But the lack of IPOs in recent years can likely be traced back even further to when the JOBS Act was passed into law in 2012, according to Daniels.

The act was designed to encourage small business and startup funding by easing federal regulations and allowing individuals to become investors. Before that, companies had to present financial information if they had 500 shareholders of record as if they were public companies.

“This pushed companies like Google and Facebook to go public, because they were so close to breaking those thresholds,” he added. “But once the JOBS Act was passed, it gave some of the other high-flying and dynamic pre-IPO companies some breathing room. It’s a fact that it’s significantly easier to run a company while it’s private than when it’s public. There’s no comparison.”

Another reason so many companies have opted to stay private? The abundance of capital available to them in private markets.

An IPO used to be a capital-raising event, Daniels pointed out.

But when hundreds of billions of dollars have been made available to these startups, there just hasn’t been as much of an incentive.

“With the likes of SoftBank throwing money around, the only real pressure these days to go public is from employees who want to cash out and move on or start their own companies,” he said. “Only recently is VC pressure playing a role in some of these companies coming to market as these startups mature and get closer to the 10-year mark.”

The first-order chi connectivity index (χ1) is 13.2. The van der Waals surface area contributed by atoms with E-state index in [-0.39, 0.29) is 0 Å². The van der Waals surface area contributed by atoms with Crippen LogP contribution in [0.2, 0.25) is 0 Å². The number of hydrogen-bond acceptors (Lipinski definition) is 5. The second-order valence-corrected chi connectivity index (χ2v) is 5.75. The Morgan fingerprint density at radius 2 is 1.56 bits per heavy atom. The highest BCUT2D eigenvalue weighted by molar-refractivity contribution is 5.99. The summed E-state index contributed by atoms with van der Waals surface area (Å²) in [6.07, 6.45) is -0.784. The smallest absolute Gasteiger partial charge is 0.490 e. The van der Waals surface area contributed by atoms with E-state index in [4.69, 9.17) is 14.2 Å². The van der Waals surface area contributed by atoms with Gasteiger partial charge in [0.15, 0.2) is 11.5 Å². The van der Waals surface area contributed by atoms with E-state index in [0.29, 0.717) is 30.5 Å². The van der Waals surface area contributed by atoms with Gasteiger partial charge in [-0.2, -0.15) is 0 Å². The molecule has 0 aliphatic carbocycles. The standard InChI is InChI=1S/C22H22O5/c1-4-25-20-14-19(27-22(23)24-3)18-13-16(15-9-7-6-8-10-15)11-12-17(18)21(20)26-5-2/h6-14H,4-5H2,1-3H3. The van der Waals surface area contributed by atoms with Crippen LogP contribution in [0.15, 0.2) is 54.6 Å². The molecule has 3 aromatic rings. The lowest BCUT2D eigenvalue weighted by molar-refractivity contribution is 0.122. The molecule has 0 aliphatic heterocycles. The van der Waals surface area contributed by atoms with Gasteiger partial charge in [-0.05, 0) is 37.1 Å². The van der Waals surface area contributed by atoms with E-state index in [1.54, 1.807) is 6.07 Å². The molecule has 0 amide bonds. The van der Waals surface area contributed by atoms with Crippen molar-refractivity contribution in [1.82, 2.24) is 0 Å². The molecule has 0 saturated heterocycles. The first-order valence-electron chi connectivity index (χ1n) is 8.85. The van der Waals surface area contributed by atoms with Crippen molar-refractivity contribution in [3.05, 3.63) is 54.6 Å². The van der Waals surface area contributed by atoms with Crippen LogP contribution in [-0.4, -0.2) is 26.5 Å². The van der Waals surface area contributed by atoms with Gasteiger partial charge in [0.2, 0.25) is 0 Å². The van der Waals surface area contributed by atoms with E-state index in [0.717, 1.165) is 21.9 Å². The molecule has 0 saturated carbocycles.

New Enterprise Associates (NEA) Partner Amit Mukherjee agrees.

“There’s been enough capital available to startups so they really didn’t need to go public,” he told Crunchbase News.

But that doesn’t mean they won’t ever go the public route.

“If you were to ask me a year ago, I would have thought this was the new normal and that we may never go back,” Daniels said. “But just as Snap—and Blue Apron—set the negative tone for last year, the Dropbox IPO is setting a positive tone for 2018. It might have changed a lot of companies’ minds.”

Mukherjee thinks so too.

“A number of those companies will go out,” he said. “The public markets are much healthier now. It’s a much more robust time in the public markets. But private companies are learning from those that have gone public before them—as some have been rewarded and others punished—and are applying those lessons to be in a stronger position if and when they do go public.”

In a June 2017 post, Andreessen Horowitz outlined detailed thoughts on where all the IPOs have gone. The firm pointed out that about two decades ago we saw about 300 IPOs per year. Since then, it estimated that average has declined by more than half. We could go on and on about why this might be the case. But when you get down to it, isn’t quality more important than quantity?